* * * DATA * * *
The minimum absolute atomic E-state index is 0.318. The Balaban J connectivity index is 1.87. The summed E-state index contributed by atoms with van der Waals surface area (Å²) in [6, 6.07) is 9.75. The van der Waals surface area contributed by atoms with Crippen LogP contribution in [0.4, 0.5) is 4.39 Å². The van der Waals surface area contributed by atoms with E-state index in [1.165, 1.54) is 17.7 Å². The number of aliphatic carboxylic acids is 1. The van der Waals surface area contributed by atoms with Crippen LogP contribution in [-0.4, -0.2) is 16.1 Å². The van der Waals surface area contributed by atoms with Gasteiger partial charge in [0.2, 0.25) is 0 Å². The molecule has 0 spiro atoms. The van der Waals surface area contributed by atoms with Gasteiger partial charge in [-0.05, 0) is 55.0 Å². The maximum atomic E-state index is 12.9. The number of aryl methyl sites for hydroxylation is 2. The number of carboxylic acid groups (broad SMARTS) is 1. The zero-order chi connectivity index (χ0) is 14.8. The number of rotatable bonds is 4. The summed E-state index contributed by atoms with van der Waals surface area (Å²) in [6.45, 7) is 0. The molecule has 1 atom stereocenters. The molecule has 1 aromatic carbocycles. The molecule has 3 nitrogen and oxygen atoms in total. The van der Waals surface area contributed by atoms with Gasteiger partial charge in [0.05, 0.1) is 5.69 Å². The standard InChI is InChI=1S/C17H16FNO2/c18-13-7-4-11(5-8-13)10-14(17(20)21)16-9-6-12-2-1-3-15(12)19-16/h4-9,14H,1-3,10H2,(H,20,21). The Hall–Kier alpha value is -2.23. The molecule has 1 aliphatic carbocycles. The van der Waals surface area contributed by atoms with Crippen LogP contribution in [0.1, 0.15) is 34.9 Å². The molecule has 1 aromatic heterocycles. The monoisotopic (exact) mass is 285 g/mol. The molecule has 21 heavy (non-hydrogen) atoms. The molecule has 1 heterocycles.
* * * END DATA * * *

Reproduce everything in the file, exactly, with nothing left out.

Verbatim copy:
The minimum absolute atomic E-state index is 0.318. The Balaban J connectivity index is 1.87. The summed E-state index contributed by atoms with van der Waals surface area (Å²) in [6, 6.07) is 9.75. The van der Waals surface area contributed by atoms with Crippen LogP contribution in [0.4, 0.5) is 4.39 Å². The van der Waals surface area contributed by atoms with E-state index in [1.165, 1.54) is 17.7 Å². The number of aliphatic carboxylic acids is 1. The van der Waals surface area contributed by atoms with Crippen LogP contribution in [-0.4, -0.2) is 16.1 Å². The van der Waals surface area contributed by atoms with Gasteiger partial charge in [0.2, 0.25) is 0 Å². The molecule has 0 spiro atoms. The van der Waals surface area contributed by atoms with Gasteiger partial charge in [-0.05, 0) is 55.0 Å². The maximum atomic E-state index is 12.9. The number of aryl methyl sites for hydroxylation is 2. The number of carboxylic acid groups (broad SMARTS) is 1. The zero-order chi connectivity index (χ0) is 14.8. The number of rotatable bonds is 4. The summed E-state index contributed by atoms with van der Waals surface area (Å²) in [6.45, 7) is 0. The molecule has 1 atom stereocenters. The molecule has 1 aromatic carbocycles. The molecule has 3 nitrogen and oxygen atoms in total. The van der Waals surface area contributed by atoms with Gasteiger partial charge in [0.05, 0.1) is 5.69 Å². The standard InChI is InChI=1S/C17H16FNO2/c18-13-7-4-11(5-8-13)10-14(17(20)21)16-9-6-12-2-1-3-15(12)19-16/h4-9,14H,1-3,10H2,(H,20,21). The Hall–Kier alpha value is -2.23. The molecule has 1 aliphatic carbocycles. The van der Waals surface area contributed by atoms with Crippen LogP contribution in [0.1, 0.15) is 34.9 Å². The molecule has 1 aromatic heterocycles. The monoisotopic (exact) mass is 285 g/mol. The molecule has 21 heavy (non-hydrogen) atoms. The molecule has 1 heterocycles.